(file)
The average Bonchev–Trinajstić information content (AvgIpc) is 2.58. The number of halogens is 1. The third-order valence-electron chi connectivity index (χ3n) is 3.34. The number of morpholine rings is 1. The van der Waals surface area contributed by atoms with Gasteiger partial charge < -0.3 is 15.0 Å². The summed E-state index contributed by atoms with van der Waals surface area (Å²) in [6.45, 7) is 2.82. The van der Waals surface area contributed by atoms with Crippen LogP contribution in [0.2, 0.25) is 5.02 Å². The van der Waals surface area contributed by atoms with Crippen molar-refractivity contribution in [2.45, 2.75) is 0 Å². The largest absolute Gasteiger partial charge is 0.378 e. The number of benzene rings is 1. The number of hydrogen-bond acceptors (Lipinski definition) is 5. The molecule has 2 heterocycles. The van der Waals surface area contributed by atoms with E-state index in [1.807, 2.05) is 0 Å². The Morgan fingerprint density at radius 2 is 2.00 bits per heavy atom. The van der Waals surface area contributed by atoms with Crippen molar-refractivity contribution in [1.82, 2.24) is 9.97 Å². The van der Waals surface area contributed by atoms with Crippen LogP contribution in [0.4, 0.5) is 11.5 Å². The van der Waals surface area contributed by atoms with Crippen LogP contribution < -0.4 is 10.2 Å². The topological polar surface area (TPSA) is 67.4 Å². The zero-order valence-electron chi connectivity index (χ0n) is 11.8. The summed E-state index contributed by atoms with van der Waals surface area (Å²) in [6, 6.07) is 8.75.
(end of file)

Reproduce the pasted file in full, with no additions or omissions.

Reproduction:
The average Bonchev–Trinajstić information content (AvgIpc) is 2.58. The number of halogens is 1. The third-order valence-electron chi connectivity index (χ3n) is 3.34. The number of morpholine rings is 1. The van der Waals surface area contributed by atoms with Gasteiger partial charge < -0.3 is 15.0 Å². The summed E-state index contributed by atoms with van der Waals surface area (Å²) in [6.45, 7) is 2.82. The van der Waals surface area contributed by atoms with Crippen LogP contribution in [0.2, 0.25) is 5.02 Å². The van der Waals surface area contributed by atoms with Crippen molar-refractivity contribution in [2.45, 2.75) is 0 Å². The largest absolute Gasteiger partial charge is 0.378 e. The number of benzene rings is 1. The number of hydrogen-bond acceptors (Lipinski definition) is 5. The molecule has 2 heterocycles. The van der Waals surface area contributed by atoms with E-state index in [1.807, 2.05) is 0 Å². The Morgan fingerprint density at radius 2 is 2.00 bits per heavy atom. The van der Waals surface area contributed by atoms with Crippen molar-refractivity contribution in [1.82, 2.24) is 9.97 Å². The van der Waals surface area contributed by atoms with Crippen LogP contribution in [0.4, 0.5) is 11.5 Å². The van der Waals surface area contributed by atoms with Crippen LogP contribution < -0.4 is 10.2 Å². The topological polar surface area (TPSA) is 67.4 Å². The zero-order valence-electron chi connectivity index (χ0n) is 11.8. The summed E-state index contributed by atoms with van der Waals surface area (Å²) in [6, 6.07) is 8.75.